Companies – as well as banks in the past – are usually deemed insolvent (or bankrupt) once their equity reaches negative territory. At that point, selling all the assets of the company/bank would not generate enough money to pay off all creditors (while shareholders are wiped out).
Let’s assume a world with no Tier 1 capital but only straightforward equity, and without regulatory capital requirements. Following the basic rule outlined above, a bank with a 10% capital ratio can experience a 10% reduction in the value of its assets before it reaches insolvency. Let’s now introduce a minimum capital requirement of 6%. The same bank can now only experience a 4% reduction in the value of its assets before breaching the minimum and be considered good for resolving/restructuring/breaking-up by regulators.
For sure, higher minimum requirements have one advantage: depositors are less likely to experience losses. The larger the equity buffer, the stronger the protection.
However, there are also several significant disadvantages.
Given regulators’ current interpretation of the rules, higher minimum requirements also imply a higher sanction trigger. This creates a few problems:
- Raising the minimum threshold does little to protect taxpayers if regulators believe that a bank should be recapitalised, not when its Tier 1 gets close to or below 0%, but when it simply breaches the 6% level. In such case, it might have been possible for the bank’s capital buffer to absorb further losses without erasing its whole capital base and calling for help. For instance, Espirito Santo’s regulators said that its recapitalisation was compulsory: it reported a 5% equity Tier 1 ratio, below the 7% domestic minimum. And the state (i.e. taxpayers) obliged. But… It still had a 5% equity buffer to absorb further losses. Perhaps this would have been sufficient to absorb all losses and spare the taxpayers (perhaps not, but we may never find out).
- When approaching the minimum requirement, bankers are incentivised to start deleveraging in order to avoid breaching. Alternatively, they can be forced by regulators to do so. This has negative consequences on the availability of credit and on the money supply, possibly worsening a crisis through a debt deflation-type bust in order to comply with an artificially-defined 6% level.
- While depositors’ protection can be improved, it isn’t necessarily the case of other creditors, especially in light of the new bail-in rules that make them share the pain (so-called ‘burden-sharing’). Those rules kick in, not when the bank reaches a 0% capital ratio, but when it breaches the regulatory minimum (see here).
- Reaching the minimum requirement can also be self-defeating and self-fulfilling: fearing a bankruptcy event and the loss of their investments, shareholders run to the exit, pushing the share price down to zero and… effectively bringing about the insolvency of the bank. This doesn’t make much sense when a bank still has a 6% capital buffer. Espirito Santo suffered this fate until trading was suspended (see below).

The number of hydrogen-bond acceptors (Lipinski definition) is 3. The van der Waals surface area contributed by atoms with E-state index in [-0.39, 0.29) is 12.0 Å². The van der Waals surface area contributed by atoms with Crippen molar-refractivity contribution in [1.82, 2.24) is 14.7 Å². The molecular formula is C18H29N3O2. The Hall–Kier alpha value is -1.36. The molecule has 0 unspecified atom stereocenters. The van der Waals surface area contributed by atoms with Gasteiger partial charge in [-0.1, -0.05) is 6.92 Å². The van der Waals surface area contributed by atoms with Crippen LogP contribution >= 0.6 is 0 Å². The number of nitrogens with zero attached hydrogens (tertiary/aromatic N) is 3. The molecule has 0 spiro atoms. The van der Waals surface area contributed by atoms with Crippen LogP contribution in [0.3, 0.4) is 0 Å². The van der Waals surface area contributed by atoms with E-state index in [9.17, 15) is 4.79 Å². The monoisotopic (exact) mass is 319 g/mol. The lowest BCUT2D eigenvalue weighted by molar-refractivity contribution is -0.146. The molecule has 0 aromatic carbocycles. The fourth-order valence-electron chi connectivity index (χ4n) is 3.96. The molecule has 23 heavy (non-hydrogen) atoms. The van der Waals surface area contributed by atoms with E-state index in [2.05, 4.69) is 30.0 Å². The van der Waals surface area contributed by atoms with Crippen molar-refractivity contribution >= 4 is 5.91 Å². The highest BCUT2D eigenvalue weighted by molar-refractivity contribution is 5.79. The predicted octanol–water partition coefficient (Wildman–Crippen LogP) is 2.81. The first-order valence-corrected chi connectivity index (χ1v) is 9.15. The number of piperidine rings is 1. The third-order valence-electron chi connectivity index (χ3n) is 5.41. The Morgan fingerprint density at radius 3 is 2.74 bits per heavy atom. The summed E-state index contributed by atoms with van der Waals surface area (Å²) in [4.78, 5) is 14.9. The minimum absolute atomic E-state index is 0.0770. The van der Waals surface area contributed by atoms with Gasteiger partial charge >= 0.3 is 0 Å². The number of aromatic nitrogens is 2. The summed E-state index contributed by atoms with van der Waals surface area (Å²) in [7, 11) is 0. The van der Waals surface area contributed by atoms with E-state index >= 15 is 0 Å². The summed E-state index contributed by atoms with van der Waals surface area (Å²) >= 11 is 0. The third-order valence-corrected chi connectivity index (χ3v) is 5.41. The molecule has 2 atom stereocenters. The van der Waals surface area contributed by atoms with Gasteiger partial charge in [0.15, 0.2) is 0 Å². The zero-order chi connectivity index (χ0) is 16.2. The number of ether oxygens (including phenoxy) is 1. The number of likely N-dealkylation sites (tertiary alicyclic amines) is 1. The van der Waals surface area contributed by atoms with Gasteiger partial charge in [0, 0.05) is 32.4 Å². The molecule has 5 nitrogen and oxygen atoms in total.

So what’s the ‘effective’ Tier 1 capital ratio? Well, it is the spread between the reported Tier 1 and the minimum regulatory level. A bank that has an 8% Tier 1 under a 4% requirement, and a bank that has a 10% Tier 1 under a 6% requirement have virtually* the same effective capital ratio: 4%.
Regulatory insolvency events also cause operational problems. Espirito Santo was declared insolvent by its regulators but… not by the ISDA association! Setting regulatory minimums at 5% or 25% would have no impact on the issues listed above, as long as this logic is applied. To make regulatory requirements more effective, sanctions in case of breach should be minimal or non-existent in the short-term but should kick in in the long-term if banks’ capitalisation remains too low after a given period of time.
Regulatory minimums exemplify what Bagehot already tried to warn against already at his time: they are bound to create unnecessary panics. Speaking of liquidity reserves (the same reasoning as above applies), he said in Lombard Street:
[Minimums are bad] when legally and compulsorily imposed. In a sensitive state of the English money market the near approach to the legal limit of reserve would be a sure incentive to panic; if one-third were fixed by law, the moment the banks were close to one-third, alarm would begin, and would run like magic. And the fear would be worse because it would not be unfounded—at least, not wholly. If you say that the Bank shall always hold one-third of its liabilities as a reserve, you say in fact that this one-third shall always be useless, for out of it the Bank cannot make advances, cannot give extra help, cannot do what we have seen the holders of the ultimate reserve ought to do and must do.
* ‘virtually’ as, as described above, depositors protection is nonetheless enhanced, though even this is arguable given what happened in Cyprus